Unfortunately, the rates of skin cancer cases are on the rise and many people are concerned about moles on their bodywith good reason, but they may not be informed about the various types of moles, what to look for, and which types of moles warrant concern.

Moles are benign skin lesions that are made up of melanocytes, cells that produce pigment and cause the skin to tan. Moles occur when skin cells grow in a cluster rather than being spread over the skin’s surface. Genetic make-up and sun exposure usually determine the quantity and appearance, but the average adult will have between 10 and 40 moles on their body. While most moles will appear before age 30, some can appear later, and sun exposure can increase the number; some moles will disappear with age. Moles can appear anywhere on the skin and are usually brown, pink, or tan in color. During puberty or pregnancy, existing moles may increase in size or become darker in color, or new moles may appear. Moles are sometimes located in inconvenient places, and many people worry that recurrent injury – physical trauma as caused by shaving, hair brushes, etc.) may result in a mole becoming cancerous. This is a common reason cited for patients having a mole removed, though irritation will not cause a mole to become malignant.

Spots or blemishes that warrant medical attention are those that do something out of the ordinary such as changing in size, shape, or color. Other signs to watch for include moles that itch, bleed, or cause pain. Certain types of moles, called dysplastic or atypical moles, tend to run in families, and this type of mole can indicate an increased risk of developing skin cancer. If an abnormal mole is found on the body, a doctor will either suggest removal, or a biopsy, where a section of the mole is extracted allowing a biopsy (examination under a microscope) to be performed.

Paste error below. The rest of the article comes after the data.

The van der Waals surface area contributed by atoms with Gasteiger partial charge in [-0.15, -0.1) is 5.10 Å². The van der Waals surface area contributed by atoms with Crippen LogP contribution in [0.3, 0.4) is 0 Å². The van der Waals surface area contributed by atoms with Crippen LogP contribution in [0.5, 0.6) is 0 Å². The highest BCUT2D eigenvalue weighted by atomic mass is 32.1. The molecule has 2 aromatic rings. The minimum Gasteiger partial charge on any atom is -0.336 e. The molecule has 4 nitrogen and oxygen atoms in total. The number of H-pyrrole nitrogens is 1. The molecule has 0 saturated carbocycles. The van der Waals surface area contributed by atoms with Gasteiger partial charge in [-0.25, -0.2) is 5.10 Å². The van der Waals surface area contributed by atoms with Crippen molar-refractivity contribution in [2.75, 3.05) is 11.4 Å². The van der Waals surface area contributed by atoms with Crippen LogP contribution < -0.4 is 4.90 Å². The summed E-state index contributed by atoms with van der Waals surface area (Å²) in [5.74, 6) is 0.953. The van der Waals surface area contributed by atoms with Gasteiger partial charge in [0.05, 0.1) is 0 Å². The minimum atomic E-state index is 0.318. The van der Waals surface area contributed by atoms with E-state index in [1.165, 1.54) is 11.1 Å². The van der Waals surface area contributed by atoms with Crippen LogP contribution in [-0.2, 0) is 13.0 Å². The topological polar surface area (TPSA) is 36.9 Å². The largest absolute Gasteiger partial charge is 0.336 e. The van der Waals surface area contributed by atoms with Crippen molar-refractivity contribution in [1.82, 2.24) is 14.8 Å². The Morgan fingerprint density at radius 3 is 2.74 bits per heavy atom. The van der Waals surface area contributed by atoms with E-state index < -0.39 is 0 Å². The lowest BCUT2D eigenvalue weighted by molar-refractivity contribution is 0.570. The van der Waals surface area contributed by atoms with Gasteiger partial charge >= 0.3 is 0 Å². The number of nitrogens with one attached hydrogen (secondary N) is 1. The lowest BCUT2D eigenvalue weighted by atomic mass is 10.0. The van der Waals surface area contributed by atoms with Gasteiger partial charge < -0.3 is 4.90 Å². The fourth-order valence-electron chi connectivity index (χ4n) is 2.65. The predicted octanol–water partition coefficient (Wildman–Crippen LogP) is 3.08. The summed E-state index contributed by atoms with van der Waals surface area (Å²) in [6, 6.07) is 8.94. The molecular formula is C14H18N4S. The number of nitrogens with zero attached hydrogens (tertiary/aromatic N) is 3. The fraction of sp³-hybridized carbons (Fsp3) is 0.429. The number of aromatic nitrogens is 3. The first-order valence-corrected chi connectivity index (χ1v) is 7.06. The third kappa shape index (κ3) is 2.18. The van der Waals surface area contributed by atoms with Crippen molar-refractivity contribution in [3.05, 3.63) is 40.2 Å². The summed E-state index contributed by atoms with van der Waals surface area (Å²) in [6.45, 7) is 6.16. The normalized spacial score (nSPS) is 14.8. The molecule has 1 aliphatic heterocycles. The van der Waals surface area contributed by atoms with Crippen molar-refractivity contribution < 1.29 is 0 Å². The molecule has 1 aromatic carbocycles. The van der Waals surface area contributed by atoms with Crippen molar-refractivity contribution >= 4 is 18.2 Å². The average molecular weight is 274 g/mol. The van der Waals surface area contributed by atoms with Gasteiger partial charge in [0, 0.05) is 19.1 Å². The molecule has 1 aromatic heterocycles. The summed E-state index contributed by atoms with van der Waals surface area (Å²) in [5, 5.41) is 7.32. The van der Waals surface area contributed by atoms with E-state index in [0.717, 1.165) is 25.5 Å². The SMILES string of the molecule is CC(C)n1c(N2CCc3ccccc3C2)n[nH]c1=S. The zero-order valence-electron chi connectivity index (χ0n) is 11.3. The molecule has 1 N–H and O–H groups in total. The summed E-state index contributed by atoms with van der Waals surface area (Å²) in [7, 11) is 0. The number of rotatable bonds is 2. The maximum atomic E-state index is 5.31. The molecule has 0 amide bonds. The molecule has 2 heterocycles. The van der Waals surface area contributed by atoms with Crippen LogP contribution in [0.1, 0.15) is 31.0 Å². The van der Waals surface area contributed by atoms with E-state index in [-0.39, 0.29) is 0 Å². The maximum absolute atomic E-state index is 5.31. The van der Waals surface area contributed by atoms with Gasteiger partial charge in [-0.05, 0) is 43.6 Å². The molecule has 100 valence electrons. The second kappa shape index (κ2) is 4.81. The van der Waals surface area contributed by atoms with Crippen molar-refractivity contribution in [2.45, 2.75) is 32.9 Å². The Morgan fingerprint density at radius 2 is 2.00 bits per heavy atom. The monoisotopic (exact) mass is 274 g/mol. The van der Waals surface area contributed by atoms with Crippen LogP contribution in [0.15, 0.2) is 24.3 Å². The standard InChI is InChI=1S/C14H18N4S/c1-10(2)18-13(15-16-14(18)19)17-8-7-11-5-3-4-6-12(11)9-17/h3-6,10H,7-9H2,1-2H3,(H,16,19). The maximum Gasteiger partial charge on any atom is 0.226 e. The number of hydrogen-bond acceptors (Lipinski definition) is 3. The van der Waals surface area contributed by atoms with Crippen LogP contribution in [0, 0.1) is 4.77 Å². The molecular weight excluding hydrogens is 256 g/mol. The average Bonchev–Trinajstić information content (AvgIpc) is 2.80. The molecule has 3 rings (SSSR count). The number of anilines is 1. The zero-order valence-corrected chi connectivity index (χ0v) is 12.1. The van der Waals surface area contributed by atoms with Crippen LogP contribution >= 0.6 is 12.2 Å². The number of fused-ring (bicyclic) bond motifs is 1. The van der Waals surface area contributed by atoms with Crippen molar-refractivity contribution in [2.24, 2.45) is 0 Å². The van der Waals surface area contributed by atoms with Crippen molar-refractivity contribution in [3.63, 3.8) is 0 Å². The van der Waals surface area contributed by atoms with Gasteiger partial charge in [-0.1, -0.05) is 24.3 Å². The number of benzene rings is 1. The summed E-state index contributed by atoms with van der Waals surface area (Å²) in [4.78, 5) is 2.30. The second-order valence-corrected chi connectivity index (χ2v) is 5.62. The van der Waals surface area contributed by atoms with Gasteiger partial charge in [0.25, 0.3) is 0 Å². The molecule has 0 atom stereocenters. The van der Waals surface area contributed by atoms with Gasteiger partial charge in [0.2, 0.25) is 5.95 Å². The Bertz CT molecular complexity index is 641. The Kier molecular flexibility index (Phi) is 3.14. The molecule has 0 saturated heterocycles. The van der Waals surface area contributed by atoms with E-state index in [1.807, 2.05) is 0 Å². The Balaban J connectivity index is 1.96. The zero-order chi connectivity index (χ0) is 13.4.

For those with a greater-than-average number of moles on their body, fair skin, extensive exposure to sun, one or more serious/blistering sunburns in their past, red/fair hair, light-colored eyes, or a family history of the disease, skin cancer is a concern. Largely related to sun exposure, individuals to whom these factors apply have a greater tendency to burn in the sun, which, in turn, can induce cancer-causing cell damage. A melanoma is the most serious form of skin cancer, and forms when melanocytes develop mutations and grow out of control; it follows, therefore, that people with more moles are more at a greater risk of skin cancer. In fact, one study found that melanoma is almost 7 times more common in people with over 100 moles, compared to those with fewer than 15 moles. For individuals with a greater-than-average number of moles, it is recommended to visit a dermatologist on a regular basis.

The majority of moles, however, are benign (non-cancerous), and almost any mole – such as those you find unattractive or irritating – can be removed. Excision is a simple procedure that can usually be done during the same visit as your examination. To remove, a dermatologist will completely cut out the mole, including a small section of normal skin around it, then stitch the wound closed. Sometimes a mole will recur or grow back after it has been removed. If that should happen, simply return to your dermatologist for another treatment.

Insurance companies and Medicare have certain rules or conditions that must be met for a policy to cover the cost of the procedure, which is determined by the size, shape, and location of the mole. For more sensitive areas like the face, for instance, the procedure requires more delicacy and, therefore, will be more costly. Having the mole analyzed will incur additional cost.

In and of themselves, moles pose aren’t dangerous, but exposure to ultraviolet rays and family history increase the likelihood of skin cancer. As with any condition, early detection allows for the greatest rate of recovery and survival. The surest way to catch a skin condition early is to become familiar with the location and appearance of moles on the body through regular self-screening and dermatological examinations.

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Article Source: Center for Dermatology